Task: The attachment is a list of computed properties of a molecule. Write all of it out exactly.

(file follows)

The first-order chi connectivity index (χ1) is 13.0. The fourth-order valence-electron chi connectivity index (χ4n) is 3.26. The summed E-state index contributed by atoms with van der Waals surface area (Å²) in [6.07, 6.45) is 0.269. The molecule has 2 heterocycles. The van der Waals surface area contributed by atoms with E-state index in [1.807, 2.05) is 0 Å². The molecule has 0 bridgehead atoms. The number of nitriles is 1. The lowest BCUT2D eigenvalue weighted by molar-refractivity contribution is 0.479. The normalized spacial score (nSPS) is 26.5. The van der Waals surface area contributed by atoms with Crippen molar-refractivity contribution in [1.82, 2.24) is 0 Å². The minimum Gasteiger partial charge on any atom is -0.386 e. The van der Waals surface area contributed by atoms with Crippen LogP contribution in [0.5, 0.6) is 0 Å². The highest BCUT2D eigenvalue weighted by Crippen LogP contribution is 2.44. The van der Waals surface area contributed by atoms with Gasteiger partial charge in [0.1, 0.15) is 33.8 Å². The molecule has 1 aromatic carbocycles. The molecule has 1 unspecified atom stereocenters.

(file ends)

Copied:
The first-order chi connectivity index (χ1) is 13.0. The fourth-order valence-electron chi connectivity index (χ4n) is 3.26. The summed E-state index contributed by atoms with van der Waals surface area (Å²) in [6.07, 6.45) is 0.269. The molecule has 2 heterocycles. The van der Waals surface area contributed by atoms with E-state index in [1.807, 2.05) is 0 Å². The molecule has 0 bridgehead atoms. The number of nitriles is 1. The lowest BCUT2D eigenvalue weighted by molar-refractivity contribution is 0.479. The normalized spacial score (nSPS) is 26.5. The van der Waals surface area contributed by atoms with Crippen molar-refractivity contribution in [1.82, 2.24) is 0 Å². The minimum Gasteiger partial charge on any atom is -0.386 e. The van der Waals surface area contributed by atoms with Crippen LogP contribution in [0.5, 0.6) is 0 Å². The highest BCUT2D eigenvalue weighted by Crippen LogP contribution is 2.44. The van der Waals surface area contributed by atoms with Gasteiger partial charge in [0.1, 0.15) is 33.8 Å². The molecule has 1 aromatic carbocycles. The molecule has 1 unspecified atom stereocenters.